The typical American family is buried in debt. According to the Federal Reserve Fund, household debt equals almost 25 percent of net household worth, or 136 percent of disposable income. After wages fell behind inflation for a decade, Americans mortgaged their homes and ran up their credit cards to cover living expenses.
In 2005, Americans spent $42 billion more than they earned, and the most recent report from the Commerce Department found savings rates at a negative one percent, the lowest since the Great Depression, and down from 11 percent after WWII. Only four times have savings rates fallen so low: The other two were during the Great Depression when a quarter of the workforce was unemployed and Americans spent their savings for essentials such as food and rent.
Today’s debtors are taking advantage of the lowest interest rates in 40 years by borrowing money from their houses and against their paychecks to buy new cars and make home improvements. They also pay over $1.4 trillion in debt service, or 10 percent of the gross domestic product. The credit card industry alone generates over $30 billion in annual profits.
As long as business in the US continues to grow, even at a slow pace, and consumers feel they will have money in the future for monthly payments, there is little concern, despite some pessimism by contrarian economists. The same is true of the massive foreign debt.
On the national level, each citizen owes almost $29,000 for a collective total of $8,700,769,194,975, roughly $9 trillion. Interest on the federal deficit is now the fastest-growing part of federal spending, consuming $220 billion in 2006 and $270 billion by 2008. For the first time since WWI, the US now pays more to foreign creditors than it receives in investments from abroad.
Paying this interest leaves less money for domestic programs, but free-market economists claim the debt is only a small percentage of the gross national product-6 percent in 2005-and the federal government can write checks at any time, risking only a little inflation, so the national debt is not worrisome.
The flow of funds into US financial markets depresses US interest rates and allows the US to run huge trade imbalances and a high national debt because there is nowhere else countries can invest safely for the returns they receive from US markets. As long as the US continues to import cheap goods from China and India, interest rates in other countries remain low, oil prices don’t shoot up, and there are no serious disruptions, most economist predict that the economy will probably stay on track and be able to absorb shocks such as Hurricane Katrina and the huge expenditures of the Iraq occupation.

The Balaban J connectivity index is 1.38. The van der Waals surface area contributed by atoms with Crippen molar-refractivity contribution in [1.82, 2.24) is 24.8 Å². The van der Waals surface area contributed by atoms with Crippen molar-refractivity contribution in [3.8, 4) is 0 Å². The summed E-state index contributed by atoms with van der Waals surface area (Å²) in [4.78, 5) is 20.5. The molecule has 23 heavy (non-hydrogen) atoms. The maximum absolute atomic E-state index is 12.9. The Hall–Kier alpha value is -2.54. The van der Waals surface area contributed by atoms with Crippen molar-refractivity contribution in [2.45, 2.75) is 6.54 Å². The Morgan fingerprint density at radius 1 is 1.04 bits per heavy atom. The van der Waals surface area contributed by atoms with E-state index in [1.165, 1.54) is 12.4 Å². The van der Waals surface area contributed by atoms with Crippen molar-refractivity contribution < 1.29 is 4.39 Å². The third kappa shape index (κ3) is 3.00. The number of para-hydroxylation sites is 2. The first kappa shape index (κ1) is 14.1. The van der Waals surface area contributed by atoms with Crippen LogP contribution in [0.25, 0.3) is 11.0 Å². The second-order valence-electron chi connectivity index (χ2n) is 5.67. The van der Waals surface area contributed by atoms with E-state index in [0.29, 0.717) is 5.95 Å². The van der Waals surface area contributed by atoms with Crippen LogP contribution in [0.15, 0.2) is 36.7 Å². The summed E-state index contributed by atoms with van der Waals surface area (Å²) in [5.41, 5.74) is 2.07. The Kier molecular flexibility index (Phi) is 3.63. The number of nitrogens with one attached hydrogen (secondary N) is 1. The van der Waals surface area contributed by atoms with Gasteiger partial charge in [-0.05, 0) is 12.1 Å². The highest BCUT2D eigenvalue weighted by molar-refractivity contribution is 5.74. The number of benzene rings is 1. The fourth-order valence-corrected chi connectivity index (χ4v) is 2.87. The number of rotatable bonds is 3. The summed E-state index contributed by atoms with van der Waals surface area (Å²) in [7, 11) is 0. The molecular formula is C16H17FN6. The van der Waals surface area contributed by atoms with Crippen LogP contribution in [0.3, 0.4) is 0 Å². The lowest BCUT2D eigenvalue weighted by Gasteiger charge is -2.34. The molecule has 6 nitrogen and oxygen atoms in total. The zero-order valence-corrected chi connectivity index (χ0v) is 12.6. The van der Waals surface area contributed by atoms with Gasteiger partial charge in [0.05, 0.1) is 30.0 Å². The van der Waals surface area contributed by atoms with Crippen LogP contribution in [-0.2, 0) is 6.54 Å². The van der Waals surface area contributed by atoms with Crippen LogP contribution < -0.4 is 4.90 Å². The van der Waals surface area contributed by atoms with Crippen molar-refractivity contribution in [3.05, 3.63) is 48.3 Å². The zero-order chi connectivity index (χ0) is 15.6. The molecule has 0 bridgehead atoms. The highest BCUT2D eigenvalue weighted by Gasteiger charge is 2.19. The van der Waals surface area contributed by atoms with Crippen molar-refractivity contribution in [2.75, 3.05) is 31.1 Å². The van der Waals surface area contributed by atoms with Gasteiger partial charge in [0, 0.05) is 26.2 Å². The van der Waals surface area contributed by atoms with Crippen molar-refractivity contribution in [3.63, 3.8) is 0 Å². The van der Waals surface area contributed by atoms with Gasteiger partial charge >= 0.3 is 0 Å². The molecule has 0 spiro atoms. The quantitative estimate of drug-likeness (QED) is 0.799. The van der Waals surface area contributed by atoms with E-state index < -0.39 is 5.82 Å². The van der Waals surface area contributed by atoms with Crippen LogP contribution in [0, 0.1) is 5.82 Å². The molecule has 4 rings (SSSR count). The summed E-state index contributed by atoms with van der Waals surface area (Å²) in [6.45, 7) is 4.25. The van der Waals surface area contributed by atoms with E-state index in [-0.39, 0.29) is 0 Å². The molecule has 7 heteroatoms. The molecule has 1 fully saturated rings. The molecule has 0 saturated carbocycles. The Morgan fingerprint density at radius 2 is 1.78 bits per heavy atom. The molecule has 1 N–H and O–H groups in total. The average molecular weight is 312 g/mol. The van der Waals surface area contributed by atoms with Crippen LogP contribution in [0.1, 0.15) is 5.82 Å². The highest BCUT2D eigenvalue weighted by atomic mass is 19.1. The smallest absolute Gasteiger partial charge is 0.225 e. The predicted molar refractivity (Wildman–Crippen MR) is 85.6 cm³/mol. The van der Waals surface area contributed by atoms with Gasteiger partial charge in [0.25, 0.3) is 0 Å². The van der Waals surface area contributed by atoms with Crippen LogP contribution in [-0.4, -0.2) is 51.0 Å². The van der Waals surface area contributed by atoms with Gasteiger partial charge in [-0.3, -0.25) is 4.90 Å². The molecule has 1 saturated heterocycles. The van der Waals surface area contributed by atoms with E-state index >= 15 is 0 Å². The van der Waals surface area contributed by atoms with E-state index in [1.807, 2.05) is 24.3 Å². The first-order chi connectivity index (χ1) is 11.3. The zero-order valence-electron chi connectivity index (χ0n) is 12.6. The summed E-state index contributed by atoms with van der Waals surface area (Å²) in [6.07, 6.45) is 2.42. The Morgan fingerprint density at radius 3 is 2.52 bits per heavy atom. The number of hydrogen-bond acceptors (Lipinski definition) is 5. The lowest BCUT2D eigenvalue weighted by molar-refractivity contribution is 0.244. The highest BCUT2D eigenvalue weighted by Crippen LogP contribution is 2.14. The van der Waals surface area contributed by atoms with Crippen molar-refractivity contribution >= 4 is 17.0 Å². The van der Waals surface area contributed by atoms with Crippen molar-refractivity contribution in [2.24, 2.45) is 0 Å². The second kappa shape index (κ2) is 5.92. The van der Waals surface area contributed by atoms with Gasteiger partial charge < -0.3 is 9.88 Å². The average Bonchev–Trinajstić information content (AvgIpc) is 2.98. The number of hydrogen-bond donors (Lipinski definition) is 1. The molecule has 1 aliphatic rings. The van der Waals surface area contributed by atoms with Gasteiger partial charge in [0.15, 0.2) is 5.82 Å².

If the US could no longer borrow as it has been doing, interests rates would skyrocket, home values would plummet, people would lose their jobs, and government services would have to be cut drastically.
A study by the Brookings Institute on sustained US budget deficits said, "Failing to act sooner rather than later, though, only makes the problem more difficult to address without considerable instability, raises the probability of fiscal and financial disarray at some point in the future, and runs the risks of further constraining policy flexibility in the future."
An even greater danger cited by many economists is the long-term debt created by Social Security and Medicare deficits. Federal Reserve Chairman Ben Bernanke warned Congress in January that the longer we wait to address funding these programs, "the more severe, the more draconian, the more difficult the adjustment is going to be."
The Congressional Budget Office found that Social Security and Medicare will rise from 8.5 percent of annual economic output to 10.5 percent by 2015 and to 15 percent by 2030. This increase would mean that the ratio of publicly held federal debt would rise from 35 percent today to 100 percent by 2030. Bernanke warned that such high debt would slow economic growth, reduce private investment, and lead to low confidence among consumers, businesses and investors.
The press of debt and higher interest rates could lead to a serious recession that could drastically curtail domestic consumption and lead to massive unemployment. Coupled with impending weather disasters caused by global warming, vast areas of the country could be without power, food and shelter for long periods.
Loss of status in the world or terrorism within the US could negatively impact the American psyche, leading to an even greater reliance on military power, permanent warfare, and draconian curtailment of civil liberties.
On the other hand, the US economy could roll along as it is, with the rich getting richer, the poor getting poorer, and the middle class pushed down into a lower socioeconomic class, fostering resentment and squabbles over ever scarcer public resources. Shantytowns could spring up, making America look more like Haiti and South America.
Not the hopeful scenario Americans like to assume but considering the volatility of our time, a stable economy cannot be assured. Today’s worldwide economy is so complex, inter-related and global that no one can predict what will happen.
DON MONKERUD is an California-based writer who follows cultural, social and political issues. He can be reached at firstname.lastname@example.org.